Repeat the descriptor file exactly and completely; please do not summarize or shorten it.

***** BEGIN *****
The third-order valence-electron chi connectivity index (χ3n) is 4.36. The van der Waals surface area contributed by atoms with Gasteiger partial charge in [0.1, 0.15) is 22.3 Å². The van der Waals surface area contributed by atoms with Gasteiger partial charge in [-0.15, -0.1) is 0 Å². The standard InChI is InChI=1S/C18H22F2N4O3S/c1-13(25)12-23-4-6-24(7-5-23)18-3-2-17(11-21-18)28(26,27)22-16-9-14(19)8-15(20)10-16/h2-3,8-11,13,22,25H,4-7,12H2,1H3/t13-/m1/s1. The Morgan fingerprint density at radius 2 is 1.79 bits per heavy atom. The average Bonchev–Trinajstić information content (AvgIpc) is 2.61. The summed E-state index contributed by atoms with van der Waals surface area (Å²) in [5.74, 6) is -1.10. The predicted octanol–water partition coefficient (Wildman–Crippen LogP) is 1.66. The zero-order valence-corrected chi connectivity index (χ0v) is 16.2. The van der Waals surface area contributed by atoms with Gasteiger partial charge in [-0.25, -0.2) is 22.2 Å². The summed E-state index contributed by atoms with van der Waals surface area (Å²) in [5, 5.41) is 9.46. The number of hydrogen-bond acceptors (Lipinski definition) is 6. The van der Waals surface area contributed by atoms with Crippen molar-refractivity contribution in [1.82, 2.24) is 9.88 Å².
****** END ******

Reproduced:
The third-order valence-electron chi connectivity index (χ3n) is 4.36. The van der Waals surface area contributed by atoms with Gasteiger partial charge in [0.1, 0.15) is 22.3 Å². The van der Waals surface area contributed by atoms with Gasteiger partial charge in [-0.15, -0.1) is 0 Å². The standard InChI is InChI=1S/C18H22F2N4O3S/c1-13(25)12-23-4-6-24(7-5-23)18-3-2-17(11-21-18)28(26,27)22-16-9-14(19)8-15(20)10-16/h2-3,8-11,13,22,25H,4-7,12H2,1H3/t13-/m1/s1. The Morgan fingerprint density at radius 2 is 1.79 bits per heavy atom. The average Bonchev–Trinajstić information content (AvgIpc) is 2.61. The summed E-state index contributed by atoms with van der Waals surface area (Å²) in [5.74, 6) is -1.10. The predicted octanol–water partition coefficient (Wildman–Crippen LogP) is 1.66. The zero-order valence-corrected chi connectivity index (χ0v) is 16.2. The van der Waals surface area contributed by atoms with Gasteiger partial charge in [-0.25, -0.2) is 22.2 Å². The summed E-state index contributed by atoms with van der Waals surface area (Å²) in [5, 5.41) is 9.46. The number of hydrogen-bond acceptors (Lipinski definition) is 6. The van der Waals surface area contributed by atoms with Crippen molar-refractivity contribution in [1.82, 2.24) is 9.88 Å².